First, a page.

Lenoir City residents turn out for roads public forum
An estimated 40 people attended a public forum Thursday at Lenoir City High School to find out more about the Harrison Road and Town Creek Parkway improvement projects.
While some think the project will help alleviate problems along Harrison Road and Old Highway 95, others worry the changes will make drainage issues worse.
I think it's probably a good thing, George McCown, who grew up in the area and owns property across the street from the high school, said. I know it's going to help the flow of traffic because it's real congested, and it will help people get to (Highway) 321.
He also thinks the project will help with drainage problems on Old Highway 95. Every time it rains, his property is flooded.
Wayne Miller, superintendent of Lenoir City Schools, is convinced that once completed the projects will provide great benefit to Lenoir City High School. In addition to improving traffic flow, the changes will provide safer walking paths for students and better access to U.S. Highway 321.
Neighboring residents, such as Vernon Jenkins, wondered if the project's proposal to dig one of the ditches deeper would not make the drainage problem worse.
I don't want the value of my property to go down because of the flooding, Jenkins said.
Another resident, Thomas Moats, said he has seen two feet of water where he lives. It's been like that for 20 years or better, he said.
Jacob Elliott, design engineer with Cannon & Cannon, the engineering firm on the projects, promised residents the firm will take another look at the drainage issues.
Lenoir City Mayor Tony Aikens credited City Administrator Dale Hurst and Amber Scott, the city's human resources director, with work on the long-awaited project. He said the Town Creek Parkway project, estimated at $5-6 million, was designed to help relieve traffic.
Elliott said the intent is to bid out both the projects together, using the same contractor.
Hurst noted the Town Creek project connects Old Highway 95 and Harrison Road with Highway 321. Maps made available to the public showed the road, now called Harrison Avenue, being changed to Town Creek Parkway going to Highway 321 and a new road, Harrison Avenue, connecting to Town Creek Parkway.
Hurst said the extension will open up 250 acres for development.
Part of it is already open, Hurst noted, referring to the site where Food City and other businesses are located.
There is four additional feet from where they stopped to Harrison Avenue, he said. When the economy comes back we want the infrastructure in there.
Hurst said the city received a $2 million grant for the project and was eligible because it would connect the two main road arteries of Highways 321 and 11.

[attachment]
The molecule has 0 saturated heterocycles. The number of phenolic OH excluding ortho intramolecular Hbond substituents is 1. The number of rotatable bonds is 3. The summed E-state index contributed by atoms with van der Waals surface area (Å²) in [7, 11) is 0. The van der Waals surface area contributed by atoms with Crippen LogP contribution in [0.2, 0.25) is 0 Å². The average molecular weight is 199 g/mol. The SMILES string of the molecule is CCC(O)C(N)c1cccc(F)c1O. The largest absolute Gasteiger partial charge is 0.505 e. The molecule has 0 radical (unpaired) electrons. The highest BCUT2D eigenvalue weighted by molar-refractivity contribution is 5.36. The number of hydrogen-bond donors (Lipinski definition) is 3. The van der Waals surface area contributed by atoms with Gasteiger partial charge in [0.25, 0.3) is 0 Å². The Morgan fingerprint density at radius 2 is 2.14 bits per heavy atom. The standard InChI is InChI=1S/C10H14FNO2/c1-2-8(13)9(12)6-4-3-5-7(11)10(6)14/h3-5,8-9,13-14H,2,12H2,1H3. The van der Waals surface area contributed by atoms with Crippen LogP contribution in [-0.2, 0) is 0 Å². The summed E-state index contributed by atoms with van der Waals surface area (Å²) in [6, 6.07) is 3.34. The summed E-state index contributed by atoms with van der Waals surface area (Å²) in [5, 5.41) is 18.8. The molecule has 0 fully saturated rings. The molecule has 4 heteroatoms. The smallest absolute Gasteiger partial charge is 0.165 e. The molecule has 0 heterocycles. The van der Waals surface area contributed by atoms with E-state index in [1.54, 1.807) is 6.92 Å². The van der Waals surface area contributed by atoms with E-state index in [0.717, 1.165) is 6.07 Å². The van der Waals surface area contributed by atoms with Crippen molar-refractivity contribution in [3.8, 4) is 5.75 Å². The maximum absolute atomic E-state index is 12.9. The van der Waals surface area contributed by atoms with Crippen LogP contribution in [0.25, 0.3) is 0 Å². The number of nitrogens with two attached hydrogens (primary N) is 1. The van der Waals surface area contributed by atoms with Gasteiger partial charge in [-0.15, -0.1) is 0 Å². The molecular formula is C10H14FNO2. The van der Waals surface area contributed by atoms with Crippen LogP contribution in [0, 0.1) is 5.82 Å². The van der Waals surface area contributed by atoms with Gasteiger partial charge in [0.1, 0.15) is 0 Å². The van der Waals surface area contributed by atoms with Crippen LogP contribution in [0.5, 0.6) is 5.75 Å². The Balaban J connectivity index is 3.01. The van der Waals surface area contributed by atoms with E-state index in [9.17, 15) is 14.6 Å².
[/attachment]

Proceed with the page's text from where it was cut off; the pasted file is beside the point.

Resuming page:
He said the city was fortunate to enter into a partnership with TF Properties, an arm of Farm Bureau, which made a $2 million match on the project. That gave us $4 million to work with, Hurst said.
On the Harrison Road project, Hurst said the city has been working on acquiring state and federal funding for years but could not get enough money.
It wasn't until the census that we were obliged to be part of the Knoxville Regional Transportation Planning Organization, Hurst said. That affiliation allowed the city to pool its resources with those of the organization and leverage more dollars for the project.
In the meantime, the area continued to grow, Hurst said, noting more subdivisions sprang up, helping the city even further.
As a result, the city was able to obtain $3.2 million for the project. Hurst said the $3.2 million is an 80-20 match with the city having to come up with $600,000 of the funding for the project.
At least for the last decade we worked with the city to come up with a solution (to the traffic), Miller said. The intersection has been a nightmare. I can assure you, they did a great job considering the future students' growth.
Elliott said the design firm had four goals:
Relieve traffic congestion at the intersection and the driveways entering the high school. He noted there will be a center turn lane, new traffic signals with improved timing and pedestrian signal.
Provide a new east and west connection from Old Highway 95 to Highway 321. By doing so, Elliott said people will not have to use Adessa Drive as much and it provides a quicker route to Highway 321.
Provide a safe, continuous walkway for students and residents that will connect the middle and high schools. In addition to sidewalks, there will also be crosswalks and more lighting.
Improve storm water drainage, especially along Glenview Drive.
Elliott said the plan is to install a concrete pipe and fill the ditch by the high school. A sidewalk will be placed over the covered ditch. The firm also plans to enlarge the ditch in front of the church, which is across from the high school.
What we tried to show is what the project will look like, Harold Cannon, owner of Cannon & Cannon, said.
Elliott said the plan is to do the work on Town Creek starting in the fall, and work on the Harrison Road project in the summer when students are out of school.
In response to Bill Bruesewitz's query of whether there will be detours, Elliott said while workers will try to keep one lane open, residents can expect there may be some detours during the construction.